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Irina Slav

Irina Slav

Irina is a writer for Oilprice.com with over a decade of experience writing on the oil and gas industry.

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Natural Gas Price Explosion Bankrupts Traders

A Tampa, Florida based options trading firm, OptionSellers, went dark this weekend after it informed its clients of a “catastrophic loss event,” resulting from a short squeeze on the natural gas market, ZeroHedge reports, citing parts of the letter.

According to the letter, the short squeeze took place at a rate “truly beyond anything I [president James Cordier] have seen in my career. It overran our risk control systems and left us at the mercy of the market.”

The market obviously had no mercy for traders shorting natural gas; last week, on Wednesday, natural gas shot up 18 percent to the highest since 2014, on the back of forecasts about cold weather that drove traders into a frenzy as they bought more gas to cover their short positions, probably opened on reports of ample supply in the United States.

Cold weather this time of the year is hardly a surprising piece of information, but it somehow managed to surprise traders betting on a price fall in natural gas. Since the start of the month, according to CNBC, natural gas has gained as much as 48 percent, and according to CME Group, trade in the commodity on Wednesday hit an all-time high of 1.2 million contracts.

The supply worry is understandable. The grounds for it are EIA reports of low stockpiles, although both stockpiles and production have been on the rise: last week the authority reported that gas in storage had risen by 39 billion cu ft to 3.247 trillion cu ft in the week to November 9. Indeed this is below the five-year average of 3.848 trillion cu ft and below the level of storage this time last year, when it stood at 3.775 trillion cu ft of gas.

In this context, one analyst last week told CNBC that natural gas could soar from the current level of about US$4.6 per million British thermal units to as much as US$7 or even US$8 per mmBtu if the weather forecasts turn out to be true and the winter is colder than previously expected.

By Irina Slav for Oilprice.com

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  • David J. McMaster on November 19 2018 said:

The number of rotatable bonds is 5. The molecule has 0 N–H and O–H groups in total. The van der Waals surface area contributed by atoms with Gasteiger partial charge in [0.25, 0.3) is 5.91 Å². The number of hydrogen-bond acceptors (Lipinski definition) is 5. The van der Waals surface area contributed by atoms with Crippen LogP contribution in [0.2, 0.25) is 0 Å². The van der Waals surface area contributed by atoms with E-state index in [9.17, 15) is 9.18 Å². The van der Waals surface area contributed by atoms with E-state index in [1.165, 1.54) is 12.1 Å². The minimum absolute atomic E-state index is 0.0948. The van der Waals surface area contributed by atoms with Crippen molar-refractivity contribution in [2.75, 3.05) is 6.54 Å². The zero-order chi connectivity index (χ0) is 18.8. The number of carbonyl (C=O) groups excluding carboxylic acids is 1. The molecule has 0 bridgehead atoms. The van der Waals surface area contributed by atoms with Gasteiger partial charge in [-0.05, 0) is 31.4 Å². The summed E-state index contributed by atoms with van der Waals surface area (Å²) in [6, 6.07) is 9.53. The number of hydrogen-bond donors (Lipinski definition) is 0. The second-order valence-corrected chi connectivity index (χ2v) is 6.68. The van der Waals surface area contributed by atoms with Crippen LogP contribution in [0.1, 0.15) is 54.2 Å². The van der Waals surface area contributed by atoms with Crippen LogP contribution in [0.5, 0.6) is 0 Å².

No sympathy for the Shorts.
  • d on November 19 2018 said:
    Just sold for a 50% profit. No sympathy for shorts.
  • Corpie Spoon on November 19 2018 said:
    Serves 'em right. The idiots bought the global warming myth, then winter was predicted (and BTW the sun will rise tomorrow). Every other nation is buying NG and you wonder why.
  • Dennis Hill on November 19 2018 said:
    The five scariest words in the markets are: This time things are different.

    Andre Kostolany
  • Gumby on November 19 2018 said:
    in the past, we did not really know for sure where to drill for more natural gas and prices went crazy.. Now, we know exactly where it is and where it will be for next 100 years.. the only question is whether we really bother to drill enough for the near term or not.. or more specifically.. frack... it..
    So the futures is as predictable as aluminium prices if you must ask.. LOL
  • Adrian on November 19 2018 said:
    Had a great big smile on my face while reading this article. Hopefully more of the db shorts go down in the coming days.
  • Tex on November 20 2018 said:
    Boston imports Russian LNG because the Jones Act prevents shipping from the Gulf. The gas pipeline from the Gulf Coast to Tennessee to the Northeast is being reversed to supply LNG exports from the Gulf. Repeal the Jones Act or build more pipelines.
  • Mitch on November 21 2018 said:
    The Jones act needs to go away for LNG and unrefined petroleum liquids. The north east refineries would buy Texas's light grades, instead of Brent or Nigerian light grades
  • Amvet on November 25 2018 said:
    I just looked at the 11/15/18 NG storage data.

    Weekly storage data...down 17.2% in one year. 3,733 to 3,113.

    Compared to average... down 18.6% ********* 3,823 to 3,113.

    Consumption exceeds production during the last week and during the year.

    Also of note in Europe the Russian NG pipelines are working at full capacity.

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